Many leaders take a steamroller approach to communication and don’t allow their team to offer their suggestions. You need to know what’s going on with them and they need to feel comfortable coming to you to discuss any concerns. You want to create a safe environment where employees know that conversations that take place in your office remain confidential.
If you’ve been encouraging constructive feedback, you’re off to a good start because you’re cultivating a work environment where people learn to work through their differences and improve upon their weaknesses. It needs to be noted that constructive feedback is not a personal attack. It is commentary that focuses on behaviors or actions.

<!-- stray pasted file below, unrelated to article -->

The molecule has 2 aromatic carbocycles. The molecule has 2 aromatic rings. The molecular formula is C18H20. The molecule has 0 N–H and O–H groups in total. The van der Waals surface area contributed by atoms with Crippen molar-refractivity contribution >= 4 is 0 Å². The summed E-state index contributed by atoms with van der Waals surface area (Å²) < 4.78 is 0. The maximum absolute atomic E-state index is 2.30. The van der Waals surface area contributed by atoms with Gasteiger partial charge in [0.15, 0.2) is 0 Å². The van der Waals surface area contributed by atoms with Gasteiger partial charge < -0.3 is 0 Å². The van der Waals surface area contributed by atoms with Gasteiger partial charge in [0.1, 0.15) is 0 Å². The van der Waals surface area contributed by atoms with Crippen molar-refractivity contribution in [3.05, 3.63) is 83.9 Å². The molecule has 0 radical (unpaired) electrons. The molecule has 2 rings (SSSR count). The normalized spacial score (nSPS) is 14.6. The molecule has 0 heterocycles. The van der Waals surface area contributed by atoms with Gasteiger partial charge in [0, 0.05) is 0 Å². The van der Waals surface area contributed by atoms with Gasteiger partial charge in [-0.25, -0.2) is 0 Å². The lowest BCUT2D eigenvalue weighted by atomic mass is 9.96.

In turn, ask your team to provide detailed examples about both positive and negative aspects of your leadership. This is a great time to lead by example. Be gracious when feedback is offered to you, resist your initial urge to deny the claim and take a few seconds to remember why you need to hear this information.
Go beyond a simple “thank you” or a moment of awkward silence. Instead, offer an intentional statement, such as, “It means a lot that you would discuss this topic with me and I appreciate your honesty.”